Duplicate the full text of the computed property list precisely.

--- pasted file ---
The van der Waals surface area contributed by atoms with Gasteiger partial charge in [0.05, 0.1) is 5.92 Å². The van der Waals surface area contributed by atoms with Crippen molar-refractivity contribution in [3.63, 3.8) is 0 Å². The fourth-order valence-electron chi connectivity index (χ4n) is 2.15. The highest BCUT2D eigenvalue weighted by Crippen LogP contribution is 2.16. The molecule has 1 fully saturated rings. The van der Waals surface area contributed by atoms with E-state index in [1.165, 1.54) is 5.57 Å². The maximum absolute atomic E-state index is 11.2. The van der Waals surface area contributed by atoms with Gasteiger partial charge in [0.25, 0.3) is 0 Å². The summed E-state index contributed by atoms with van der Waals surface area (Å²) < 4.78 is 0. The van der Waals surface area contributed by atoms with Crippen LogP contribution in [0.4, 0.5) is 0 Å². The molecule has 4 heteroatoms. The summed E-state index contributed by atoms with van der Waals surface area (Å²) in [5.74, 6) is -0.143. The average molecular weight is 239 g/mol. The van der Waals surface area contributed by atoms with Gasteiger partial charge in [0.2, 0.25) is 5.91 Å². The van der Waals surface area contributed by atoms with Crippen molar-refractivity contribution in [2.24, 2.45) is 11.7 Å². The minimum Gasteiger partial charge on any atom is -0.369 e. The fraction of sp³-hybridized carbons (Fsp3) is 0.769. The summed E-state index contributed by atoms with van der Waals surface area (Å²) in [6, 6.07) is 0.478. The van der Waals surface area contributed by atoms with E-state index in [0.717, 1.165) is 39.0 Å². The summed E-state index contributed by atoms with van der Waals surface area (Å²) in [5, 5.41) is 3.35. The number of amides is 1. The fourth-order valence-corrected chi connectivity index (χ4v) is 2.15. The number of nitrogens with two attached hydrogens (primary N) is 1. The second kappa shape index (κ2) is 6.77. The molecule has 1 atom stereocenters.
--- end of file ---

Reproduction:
The van der Waals surface area contributed by atoms with Gasteiger partial charge in [0.05, 0.1) is 5.92 Å². The van der Waals surface area contributed by atoms with Crippen molar-refractivity contribution in [3.63, 3.8) is 0 Å². The fourth-order valence-electron chi connectivity index (χ4n) is 2.15. The highest BCUT2D eigenvalue weighted by Crippen LogP contribution is 2.16. The molecule has 1 fully saturated rings. The van der Waals surface area contributed by atoms with E-state index in [1.165, 1.54) is 5.57 Å². The maximum absolute atomic E-state index is 11.2. The van der Waals surface area contributed by atoms with Gasteiger partial charge in [0.25, 0.3) is 0 Å². The summed E-state index contributed by atoms with van der Waals surface area (Å²) < 4.78 is 0. The van der Waals surface area contributed by atoms with Crippen LogP contribution in [0.4, 0.5) is 0 Å². The molecule has 4 heteroatoms. The summed E-state index contributed by atoms with van der Waals surface area (Å²) in [5.74, 6) is -0.143. The average molecular weight is 239 g/mol. The van der Waals surface area contributed by atoms with Gasteiger partial charge in [0.2, 0.25) is 5.91 Å². The van der Waals surface area contributed by atoms with Crippen molar-refractivity contribution in [2.24, 2.45) is 11.7 Å². The minimum Gasteiger partial charge on any atom is -0.369 e. The fraction of sp³-hybridized carbons (Fsp3) is 0.769. The summed E-state index contributed by atoms with van der Waals surface area (Å²) in [6, 6.07) is 0.478. The van der Waals surface area contributed by atoms with E-state index in [0.717, 1.165) is 39.0 Å². The summed E-state index contributed by atoms with van der Waals surface area (Å²) in [5, 5.41) is 3.35. The number of amides is 1. The fourth-order valence-corrected chi connectivity index (χ4v) is 2.15. The number of nitrogens with two attached hydrogens (primary N) is 1. The second kappa shape index (κ2) is 6.77. The molecule has 1 atom stereocenters.